Mike Moxcey ©2005

Plucking Utensils

There are many different ways of playing stringed instruments. Some folks think you must play an instrument a certain way, but since they’re all strung in a similar fashion, you can actually play them all with any technique. Here are some of the basic styles. Each one can get very advanced.


This is the basic way of playing most stringed instruments. With the nails of your fingers, or the fleshy part, or with a utensil of some kind, you pluck down or up across all (or almost all) of the strings. If you form a complete chord, a strum has a good sound.

A strum is generally shown as being done with a flatpick, but you can also do it with fingerpicks on and you can just do it barehanded. I like to pinch my fingers together so the down stroke hits the strings with my fingernails and the up stroke hits them with the thumb nail. It makes a more solid sound, but wears the nails out when playing on steel strings.


Flatpicks are flat pieces of triangular-shaped plastic. Not all of them are triangular shaped, but that’s the general shape. They can also be made out of turtle shells, bones, rock, and many other materials, each with it’s distinctive sound. Buy cheap ones to get started and get several because you will lose them. If you like using a flatpick, take your instrument to a store and try out the different kinds. When you can buy 10 for a dollar, it seems weird to pay $4.00 or more for one, but after you hear the sound, it may be worth it to you.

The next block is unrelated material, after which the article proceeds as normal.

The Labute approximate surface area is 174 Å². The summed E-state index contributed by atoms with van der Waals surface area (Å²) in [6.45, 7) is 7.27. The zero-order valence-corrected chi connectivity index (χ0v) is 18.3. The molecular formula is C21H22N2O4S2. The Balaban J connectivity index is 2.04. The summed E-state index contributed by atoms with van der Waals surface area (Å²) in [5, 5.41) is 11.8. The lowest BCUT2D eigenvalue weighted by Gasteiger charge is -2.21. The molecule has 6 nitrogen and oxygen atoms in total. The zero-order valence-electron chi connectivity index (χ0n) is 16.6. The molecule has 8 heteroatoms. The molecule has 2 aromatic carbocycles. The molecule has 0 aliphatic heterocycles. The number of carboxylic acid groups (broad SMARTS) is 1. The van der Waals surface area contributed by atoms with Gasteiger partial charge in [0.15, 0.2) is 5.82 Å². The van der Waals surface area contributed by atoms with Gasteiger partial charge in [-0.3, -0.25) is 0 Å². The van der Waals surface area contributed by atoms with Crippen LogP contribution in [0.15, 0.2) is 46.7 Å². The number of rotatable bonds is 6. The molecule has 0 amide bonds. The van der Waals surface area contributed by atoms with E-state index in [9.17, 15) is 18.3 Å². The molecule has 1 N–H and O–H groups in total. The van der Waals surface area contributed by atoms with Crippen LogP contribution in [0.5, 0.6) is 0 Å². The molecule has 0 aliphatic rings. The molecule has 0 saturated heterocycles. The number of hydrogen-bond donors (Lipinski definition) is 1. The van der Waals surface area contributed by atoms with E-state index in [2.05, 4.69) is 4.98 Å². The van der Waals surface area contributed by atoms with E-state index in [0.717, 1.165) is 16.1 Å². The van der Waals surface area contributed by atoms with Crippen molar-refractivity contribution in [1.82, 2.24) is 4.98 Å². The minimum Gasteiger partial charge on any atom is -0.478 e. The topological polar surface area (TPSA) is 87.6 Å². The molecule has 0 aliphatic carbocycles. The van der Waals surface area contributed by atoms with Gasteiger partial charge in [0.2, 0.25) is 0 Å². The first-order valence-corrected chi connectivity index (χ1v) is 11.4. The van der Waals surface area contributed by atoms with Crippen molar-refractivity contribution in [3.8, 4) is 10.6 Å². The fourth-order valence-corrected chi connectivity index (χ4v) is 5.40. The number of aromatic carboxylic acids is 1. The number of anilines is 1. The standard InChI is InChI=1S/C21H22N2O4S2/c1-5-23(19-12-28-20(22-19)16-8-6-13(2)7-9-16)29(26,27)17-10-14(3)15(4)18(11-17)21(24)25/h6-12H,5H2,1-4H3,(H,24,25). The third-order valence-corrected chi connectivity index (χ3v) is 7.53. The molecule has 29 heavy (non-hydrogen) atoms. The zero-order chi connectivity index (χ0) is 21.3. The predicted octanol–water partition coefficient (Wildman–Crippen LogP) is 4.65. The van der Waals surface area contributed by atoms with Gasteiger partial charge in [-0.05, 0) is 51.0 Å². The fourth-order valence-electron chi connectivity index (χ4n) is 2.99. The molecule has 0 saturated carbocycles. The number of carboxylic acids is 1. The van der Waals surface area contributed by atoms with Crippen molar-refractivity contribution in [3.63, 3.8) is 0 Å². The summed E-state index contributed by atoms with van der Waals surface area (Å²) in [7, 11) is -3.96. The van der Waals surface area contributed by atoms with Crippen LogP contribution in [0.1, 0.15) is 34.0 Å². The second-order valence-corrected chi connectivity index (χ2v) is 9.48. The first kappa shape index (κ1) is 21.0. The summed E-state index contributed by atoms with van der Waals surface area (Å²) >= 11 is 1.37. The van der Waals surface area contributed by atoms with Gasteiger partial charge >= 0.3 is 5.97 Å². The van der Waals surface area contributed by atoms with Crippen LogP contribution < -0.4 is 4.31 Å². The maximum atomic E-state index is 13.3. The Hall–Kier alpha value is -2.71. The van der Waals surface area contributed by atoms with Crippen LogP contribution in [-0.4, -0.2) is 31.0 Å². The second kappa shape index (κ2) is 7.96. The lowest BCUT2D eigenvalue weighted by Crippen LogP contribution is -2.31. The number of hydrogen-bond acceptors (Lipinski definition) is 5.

Felt Picks

An alternative to flat picks are Felt Picks. These are usually sold for ukuleles. I’ve always just used fingers or plastic flatpicks on ukuleles but some people swear by the felt picks. They are extremely thick triangular shaped hunks of felt and are used just like regular flatpicks.


Fingerpicks actually come in two separate varieties: Fingerpicks and Thumbpicks. But when folks say they use Fingerpicks, they usually mean one Thumbpick and one or more Fingerpicks.

Either can be made out of plastic or metal. The metal ones can be bent to fit well on your digits. The plastic ones can be dropped in boiling water to soften up and can then be molded to your fingers. I try them out at the music store and get ones that fit well. Plastic thumbpicks can also come with different sorts of materials glued to the striking surface such as tortoise shell or stone.
Techniques Index